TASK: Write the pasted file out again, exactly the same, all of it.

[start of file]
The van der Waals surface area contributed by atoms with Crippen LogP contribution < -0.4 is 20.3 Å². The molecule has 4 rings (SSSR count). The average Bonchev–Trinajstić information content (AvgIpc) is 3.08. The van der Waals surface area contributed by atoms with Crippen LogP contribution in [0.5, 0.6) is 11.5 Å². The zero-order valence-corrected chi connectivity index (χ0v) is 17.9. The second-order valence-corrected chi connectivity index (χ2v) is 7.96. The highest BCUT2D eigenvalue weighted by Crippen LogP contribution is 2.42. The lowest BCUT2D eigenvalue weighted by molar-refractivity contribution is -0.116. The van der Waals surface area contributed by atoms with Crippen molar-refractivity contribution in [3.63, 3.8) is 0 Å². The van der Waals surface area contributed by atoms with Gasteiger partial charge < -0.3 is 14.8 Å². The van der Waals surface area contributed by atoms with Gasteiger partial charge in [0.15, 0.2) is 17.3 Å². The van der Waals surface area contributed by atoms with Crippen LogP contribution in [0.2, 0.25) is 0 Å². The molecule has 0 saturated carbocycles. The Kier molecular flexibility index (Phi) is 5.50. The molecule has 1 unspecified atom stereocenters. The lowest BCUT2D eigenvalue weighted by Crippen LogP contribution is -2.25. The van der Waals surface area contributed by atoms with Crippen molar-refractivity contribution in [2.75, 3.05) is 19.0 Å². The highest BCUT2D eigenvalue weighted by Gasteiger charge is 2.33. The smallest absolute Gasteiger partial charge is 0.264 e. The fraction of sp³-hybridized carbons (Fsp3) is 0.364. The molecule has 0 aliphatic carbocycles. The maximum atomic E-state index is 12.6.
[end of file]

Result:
The van der Waals surface area contributed by atoms with Crippen LogP contribution < -0.4 is 20.3 Å². The molecule has 4 rings (SSSR count). The average Bonchev–Trinajstić information content (AvgIpc) is 3.08. The van der Waals surface area contributed by atoms with Crippen LogP contribution in [0.5, 0.6) is 11.5 Å². The zero-order valence-corrected chi connectivity index (χ0v) is 17.9. The second-order valence-corrected chi connectivity index (χ2v) is 7.96. The highest BCUT2D eigenvalue weighted by Crippen LogP contribution is 2.42. The lowest BCUT2D eigenvalue weighted by molar-refractivity contribution is -0.116. The van der Waals surface area contributed by atoms with Crippen molar-refractivity contribution in [3.63, 3.8) is 0 Å². The van der Waals surface area contributed by atoms with Gasteiger partial charge < -0.3 is 14.8 Å². The van der Waals surface area contributed by atoms with Gasteiger partial charge in [0.15, 0.2) is 17.3 Å². The van der Waals surface area contributed by atoms with Crippen LogP contribution in [0.2, 0.25) is 0 Å². The molecule has 0 saturated carbocycles. The Kier molecular flexibility index (Phi) is 5.50. The molecule has 1 unspecified atom stereocenters. The lowest BCUT2D eigenvalue weighted by Crippen LogP contribution is -2.25. The van der Waals surface area contributed by atoms with Crippen molar-refractivity contribution in [2.75, 3.05) is 19.0 Å². The highest BCUT2D eigenvalue weighted by Gasteiger charge is 2.33. The smallest absolute Gasteiger partial charge is 0.264 e. The fraction of sp³-hybridized carbons (Fsp3) is 0.364. The molecule has 0 aliphatic carbocycles. The maximum atomic E-state index is 12.6.